BRAUNFELS; PFITZNER The Romantic Piano Concerto Vol 79
One key aspect of Pfitzner’s endlessly fascinating Piano Concerto that immediately strikes home is its harmonic richness, especially with respect to modulation: beam up 11'34" into the first movement and follow the music through for at least a couple of minutes, noting during the journey just how far Pfitzner is taking you. In an interesting booklet note for this release, Nigel Simeone suggests parallels with Brahms and Reger, principally relating to tone and scale but also, in the case of the Brahms, the inclusion of an added scherzo movement. The real contrast as I see it is that Pfitzner’s chattering Heiterer Satz is more a genuine scherzo than Brahms’s headstrong Allegro appassionato, with Markus Becker rather more fleet of finger than Tzimon Barto on what’s surely the best rival version, recorded live in Dresden with Pfitzner devotee Christian Thielemann conducting. What this movement most puts me in mind of, both in mood and its placement within the overall scheme of things, is the second movement of Busoni’s Concerto (1901 04; Pfitzner’s Concerto dates from 1922).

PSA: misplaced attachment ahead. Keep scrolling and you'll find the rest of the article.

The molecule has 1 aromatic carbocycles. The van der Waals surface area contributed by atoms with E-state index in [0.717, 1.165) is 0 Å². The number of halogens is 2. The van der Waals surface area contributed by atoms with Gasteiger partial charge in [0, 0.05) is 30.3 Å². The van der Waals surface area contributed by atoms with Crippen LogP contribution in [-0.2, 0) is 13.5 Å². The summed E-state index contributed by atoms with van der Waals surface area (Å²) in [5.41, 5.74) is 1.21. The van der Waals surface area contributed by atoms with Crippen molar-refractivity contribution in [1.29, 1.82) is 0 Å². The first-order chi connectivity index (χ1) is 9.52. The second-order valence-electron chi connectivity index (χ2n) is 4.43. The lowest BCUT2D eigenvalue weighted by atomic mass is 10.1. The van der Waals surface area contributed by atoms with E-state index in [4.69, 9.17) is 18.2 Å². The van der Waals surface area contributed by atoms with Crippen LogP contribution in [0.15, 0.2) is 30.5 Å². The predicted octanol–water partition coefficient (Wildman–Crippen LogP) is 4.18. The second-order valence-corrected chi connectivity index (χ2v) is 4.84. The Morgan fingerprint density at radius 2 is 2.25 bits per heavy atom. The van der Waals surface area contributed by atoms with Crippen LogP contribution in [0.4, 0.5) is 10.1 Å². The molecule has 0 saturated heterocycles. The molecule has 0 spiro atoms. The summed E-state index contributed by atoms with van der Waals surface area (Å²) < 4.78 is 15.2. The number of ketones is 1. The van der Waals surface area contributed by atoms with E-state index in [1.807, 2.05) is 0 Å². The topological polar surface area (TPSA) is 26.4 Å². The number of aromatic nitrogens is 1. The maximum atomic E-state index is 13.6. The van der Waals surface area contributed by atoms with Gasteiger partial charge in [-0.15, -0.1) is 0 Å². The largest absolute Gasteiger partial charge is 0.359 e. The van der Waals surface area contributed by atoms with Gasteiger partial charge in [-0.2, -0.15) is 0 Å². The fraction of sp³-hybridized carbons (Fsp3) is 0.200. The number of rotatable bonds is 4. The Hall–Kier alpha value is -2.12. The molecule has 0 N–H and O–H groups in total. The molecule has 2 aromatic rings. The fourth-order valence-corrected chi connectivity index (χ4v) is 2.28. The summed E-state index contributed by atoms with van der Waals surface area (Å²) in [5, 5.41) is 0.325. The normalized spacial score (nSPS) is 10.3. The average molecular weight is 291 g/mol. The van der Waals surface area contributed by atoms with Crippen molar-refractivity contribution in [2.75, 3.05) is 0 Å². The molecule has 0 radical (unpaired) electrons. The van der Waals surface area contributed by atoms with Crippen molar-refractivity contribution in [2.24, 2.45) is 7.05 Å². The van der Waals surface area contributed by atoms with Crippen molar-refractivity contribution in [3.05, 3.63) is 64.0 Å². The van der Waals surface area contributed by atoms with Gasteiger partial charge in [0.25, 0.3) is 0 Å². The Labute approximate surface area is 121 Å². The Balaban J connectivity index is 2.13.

The lovely third movement suggests further parallels, most obviously with the sublime beauty of Pfitzner’s operatic masterpiece Palestrina but turning again to Brahms’s Second Piano Concerto, the latter’s slow movement, especially the piano-writing from 3'27" (the soloist’s first entry). Here Becker is the restrained classicist against Barto the romantic, whereas in the finale’s opening pages he’s the more playful of the two, lending the music a delectable lilt (just as he did to Reger’s finale – AVI Music, 5/19). Prior to the concerto’s close there’s a virtuoso cadenza where both pianists deliver handsomely.
If pressed to choose I’d opt for Becker and Trinks, principally because of the way they balance the sum of the concerto’s substantial parts, and their generally superior recording. Also, don’t forget Walter Gieseking’s grandly stated wartime performance – Gieseking was a noted champion of the piece.
As to couplings, Thielemann chooses Busoni’s Symphonic Nocturne and Reger’s memorable Romantic Suite for a two CD release that, as Guy Rickards pointed out in his favourable review, could easily have been accommodated on a single disc. Hyperion interestingly treats us to what I presume is the first commercial recording of Walter Braunfels’s five-movement Tag- und Nachtstücke ‘for orchestra with piano obbligato’, music that dates from the early 1930s but wasn’t actually performed until summer 2017 (under Peter Ruzicka). Like most of Braunfels’s music that I’ve heard, it suggests a combination of profundity and play, being thematically pleasing, consistently inventive and very skilfully scored. There are times when the composer hints at progressive climes that Pfitzner doggedly resisted (Mahler is a distant presence), which makes Hyperion’s decision to place it alongside the concerto particularly valuable. An extremely fine release.